Winter writing retreat, day 5

Here I am blogging before I’m even finished writing, but today that’s because I’m enjoying a FULL day of writing and it’s not over yet. (My wife is entertaining company this evening, so I get to retreat to my study all night if I want to. Seriously: one of the most important things to any successful homeContinue reading “Winter writing retreat, day 5”

Erasing the grade

Today I found this article in my Facebook newsfeed: “Wellesley Initiates New Grading Policy for First-Year Students.” And it’s about damn time. The idea is to institute “shadow grades,” which means professors will provide traditional letter grades for those students who want to know, but it removes those grades from the institution itself, recording only pass/fail grades onContinue reading “Erasing the grade”

Reading from Hagridden at Chemeketa Writes

Yesterday, I had the tremendous privilege to participate in Chemeketa Writes, a program at Oregon’s Chemeketa Community College where writers speak to students about the craft of writing and read from their work. I was the first reader on the Yamhill campus in McMinnville, so it was a double honor for me! The poster forContinue reading “Reading from Hagridden at Chemeketa Writes”

WEIRD teaching, WEIRD students*

This article in Pacific Standard, “We Aren’t the World,” by Ethan Watters, is absolutely fascinating. And I’m grateful for the way Watters boils down the VERY complicated science that Joe Henrich, Steven Heine, and Ara Norenzayan are engaged in, because their arguments are such powerful challenges to the foundations of cultural psychology that we peonsContinue reading “WEIRD teaching, WEIRD students*”

Louisiana research trip: the numbers (and the end)

To wrap up my posts about the trip and the research and my book, I thought I’d share some numbers. My trip lasted 10 days, including 2 days of travel. In those 10 days, I visited: 8 specific locations connected with events in my novel 2 wildlife refuges, where I walked 3 trails (I walkedContinue reading “Louisiana research trip: the numbers (and the end)”

Louisiana research trip: the people

In Louisiana, I had the terrific good fortune to meet with some wonderful people. The librarians and staff at the Cameron Parish Library and the Calcasieu Parish Public Library, in particular, deserve more praise than I can offer for their patience and help during my trip. I also am tremendously grateful for the volunteers atContinue reading “Louisiana research trip: the people”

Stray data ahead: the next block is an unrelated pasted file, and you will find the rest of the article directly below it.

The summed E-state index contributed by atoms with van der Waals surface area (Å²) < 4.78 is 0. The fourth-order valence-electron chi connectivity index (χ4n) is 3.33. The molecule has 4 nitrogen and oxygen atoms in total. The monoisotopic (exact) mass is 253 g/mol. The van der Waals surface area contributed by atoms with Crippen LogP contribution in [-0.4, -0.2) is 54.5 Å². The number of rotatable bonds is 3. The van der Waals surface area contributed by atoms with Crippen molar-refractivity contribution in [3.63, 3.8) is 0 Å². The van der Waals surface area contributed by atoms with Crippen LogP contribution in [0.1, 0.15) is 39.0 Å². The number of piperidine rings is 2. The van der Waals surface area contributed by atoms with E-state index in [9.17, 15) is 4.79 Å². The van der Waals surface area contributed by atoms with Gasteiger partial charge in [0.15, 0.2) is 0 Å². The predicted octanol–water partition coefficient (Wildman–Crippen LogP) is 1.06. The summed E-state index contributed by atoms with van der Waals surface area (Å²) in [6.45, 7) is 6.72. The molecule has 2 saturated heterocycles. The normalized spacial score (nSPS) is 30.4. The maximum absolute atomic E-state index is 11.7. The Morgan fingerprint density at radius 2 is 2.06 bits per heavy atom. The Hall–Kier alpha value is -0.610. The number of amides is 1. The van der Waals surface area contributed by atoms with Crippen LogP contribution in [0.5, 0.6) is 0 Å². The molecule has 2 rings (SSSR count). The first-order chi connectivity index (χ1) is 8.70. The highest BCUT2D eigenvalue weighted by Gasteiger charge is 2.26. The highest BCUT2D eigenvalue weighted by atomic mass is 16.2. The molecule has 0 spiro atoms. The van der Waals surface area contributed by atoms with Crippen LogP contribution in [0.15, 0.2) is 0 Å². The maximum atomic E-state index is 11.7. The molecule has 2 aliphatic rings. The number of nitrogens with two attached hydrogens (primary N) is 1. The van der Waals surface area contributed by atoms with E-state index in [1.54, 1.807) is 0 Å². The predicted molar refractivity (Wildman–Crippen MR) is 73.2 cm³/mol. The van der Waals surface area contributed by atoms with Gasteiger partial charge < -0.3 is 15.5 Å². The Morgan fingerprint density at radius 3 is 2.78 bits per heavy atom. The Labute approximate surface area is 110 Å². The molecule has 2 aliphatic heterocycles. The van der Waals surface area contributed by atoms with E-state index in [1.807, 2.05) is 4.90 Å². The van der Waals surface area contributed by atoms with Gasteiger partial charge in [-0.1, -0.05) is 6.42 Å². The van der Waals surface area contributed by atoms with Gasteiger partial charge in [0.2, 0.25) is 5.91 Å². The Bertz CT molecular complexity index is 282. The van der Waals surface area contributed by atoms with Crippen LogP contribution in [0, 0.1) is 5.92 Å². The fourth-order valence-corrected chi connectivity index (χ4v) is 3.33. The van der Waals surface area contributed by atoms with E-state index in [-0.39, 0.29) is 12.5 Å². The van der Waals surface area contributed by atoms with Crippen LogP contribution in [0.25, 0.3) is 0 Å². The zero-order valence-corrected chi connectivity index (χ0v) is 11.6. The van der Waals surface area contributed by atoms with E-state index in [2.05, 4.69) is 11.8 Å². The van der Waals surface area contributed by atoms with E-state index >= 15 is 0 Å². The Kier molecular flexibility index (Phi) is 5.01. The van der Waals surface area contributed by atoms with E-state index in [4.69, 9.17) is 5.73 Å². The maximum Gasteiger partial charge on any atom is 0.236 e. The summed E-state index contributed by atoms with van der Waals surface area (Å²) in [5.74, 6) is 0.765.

Louisiana research trip: the bibliography

People who’ve been reading this blog for years will know the score. Way, WAY back in 2009 (that’s, like, two generations ago in blog years), I started the first draft of my Civil War-era novel set down in Louisiana. And even though the story itself isn’t true, there were so many historical facts and regionalContinue reading “Louisiana research trip: the bibliography”

Louisiana research trip: the photos

What follows is a series of photos — just some of the photos I took — from my trip to southwest Louisiana to research the final details of my Civil War novel, Hagridden. While my book isn’t strictly, solely historical, it is set in a certain historical and regional reality, and what details echo historyContinue reading “Louisiana research trip: the photos”

Louisiana research trip: the beginning

A couple of weeks ago, during the last ten days of March, I used the funds from my Oregon Literary Fellowship to travel to southwest Louisiana to research the final details of my Civil War novel, Hagridden. I stayed in Cameron and travelled all over the region, visiting libraries and wildlife refuges, touring museums andContinue reading “Louisiana research trip: the beginning”